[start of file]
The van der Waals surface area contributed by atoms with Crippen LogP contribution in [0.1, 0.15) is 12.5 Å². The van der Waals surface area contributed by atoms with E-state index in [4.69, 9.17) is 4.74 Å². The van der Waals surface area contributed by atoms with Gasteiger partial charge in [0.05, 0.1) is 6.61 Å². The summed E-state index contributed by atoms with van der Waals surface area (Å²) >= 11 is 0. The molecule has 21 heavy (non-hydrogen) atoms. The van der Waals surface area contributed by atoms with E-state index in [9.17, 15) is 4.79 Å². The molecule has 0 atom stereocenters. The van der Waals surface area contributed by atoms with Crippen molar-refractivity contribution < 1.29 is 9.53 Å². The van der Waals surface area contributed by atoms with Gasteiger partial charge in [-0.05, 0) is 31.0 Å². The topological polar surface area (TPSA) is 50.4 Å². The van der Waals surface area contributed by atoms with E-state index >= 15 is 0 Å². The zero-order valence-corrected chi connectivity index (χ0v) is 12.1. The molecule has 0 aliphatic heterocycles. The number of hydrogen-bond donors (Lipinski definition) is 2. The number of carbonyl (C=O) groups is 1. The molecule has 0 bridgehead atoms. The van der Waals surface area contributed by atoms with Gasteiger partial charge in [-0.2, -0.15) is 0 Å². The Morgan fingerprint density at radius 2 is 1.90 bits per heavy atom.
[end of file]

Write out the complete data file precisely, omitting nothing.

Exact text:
The van der Waals surface area contributed by atoms with Crippen LogP contribution in [0.1, 0.15) is 12.5 Å². The van der Waals surface area contributed by atoms with E-state index in [4.69, 9.17) is 4.74 Å². The van der Waals surface area contributed by atoms with Gasteiger partial charge in [0.05, 0.1) is 6.61 Å². The summed E-state index contributed by atoms with van der Waals surface area (Å²) >= 11 is 0. The molecule has 21 heavy (non-hydrogen) atoms. The van der Waals surface area contributed by atoms with E-state index in [9.17, 15) is 4.79 Å². The molecule has 0 atom stereocenters. The van der Waals surface area contributed by atoms with Crippen molar-refractivity contribution < 1.29 is 9.53 Å². The van der Waals surface area contributed by atoms with Gasteiger partial charge in [-0.05, 0) is 31.0 Å². The topological polar surface area (TPSA) is 50.4 Å². The van der Waals surface area contributed by atoms with E-state index >= 15 is 0 Å². The zero-order valence-corrected chi connectivity index (χ0v) is 12.1. The molecule has 0 aliphatic heterocycles. The number of hydrogen-bond donors (Lipinski definition) is 2. The number of carbonyl (C=O) groups is 1. The molecule has 0 bridgehead atoms. The van der Waals surface area contributed by atoms with Gasteiger partial charge in [-0.2, -0.15) is 0 Å². The Morgan fingerprint density at radius 2 is 1.90 bits per heavy atom.